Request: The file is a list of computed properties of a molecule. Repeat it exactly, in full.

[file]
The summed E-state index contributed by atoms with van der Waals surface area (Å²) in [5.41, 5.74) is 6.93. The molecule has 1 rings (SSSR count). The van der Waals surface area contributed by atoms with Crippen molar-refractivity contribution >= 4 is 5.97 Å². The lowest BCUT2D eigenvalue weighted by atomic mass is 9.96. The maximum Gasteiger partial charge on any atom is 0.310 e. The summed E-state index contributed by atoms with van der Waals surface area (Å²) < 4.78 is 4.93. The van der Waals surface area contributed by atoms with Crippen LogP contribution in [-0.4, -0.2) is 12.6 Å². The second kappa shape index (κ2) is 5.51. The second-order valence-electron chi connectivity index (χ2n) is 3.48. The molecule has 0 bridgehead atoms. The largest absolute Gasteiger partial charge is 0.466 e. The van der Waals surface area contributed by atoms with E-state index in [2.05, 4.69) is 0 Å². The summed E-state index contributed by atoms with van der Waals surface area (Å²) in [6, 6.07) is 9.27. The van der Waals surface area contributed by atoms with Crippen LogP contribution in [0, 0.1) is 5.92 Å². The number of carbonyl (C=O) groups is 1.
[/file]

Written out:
The summed E-state index contributed by atoms with van der Waals surface area (Å²) in [5.41, 5.74) is 6.93. The molecule has 1 rings (SSSR count). The van der Waals surface area contributed by atoms with Crippen molar-refractivity contribution >= 4 is 5.97 Å². The lowest BCUT2D eigenvalue weighted by atomic mass is 9.96. The maximum Gasteiger partial charge on any atom is 0.310 e. The summed E-state index contributed by atoms with van der Waals surface area (Å²) < 4.78 is 4.93. The van der Waals surface area contributed by atoms with Crippen LogP contribution in [-0.4, -0.2) is 12.6 Å². The second kappa shape index (κ2) is 5.51. The second-order valence-electron chi connectivity index (χ2n) is 3.48. The molecule has 0 bridgehead atoms. The largest absolute Gasteiger partial charge is 0.466 e. The van der Waals surface area contributed by atoms with E-state index in [2.05, 4.69) is 0 Å². The summed E-state index contributed by atoms with van der Waals surface area (Å²) in [6, 6.07) is 9.27. The van der Waals surface area contributed by atoms with Crippen LogP contribution in [0, 0.1) is 5.92 Å². The number of carbonyl (C=O) groups is 1.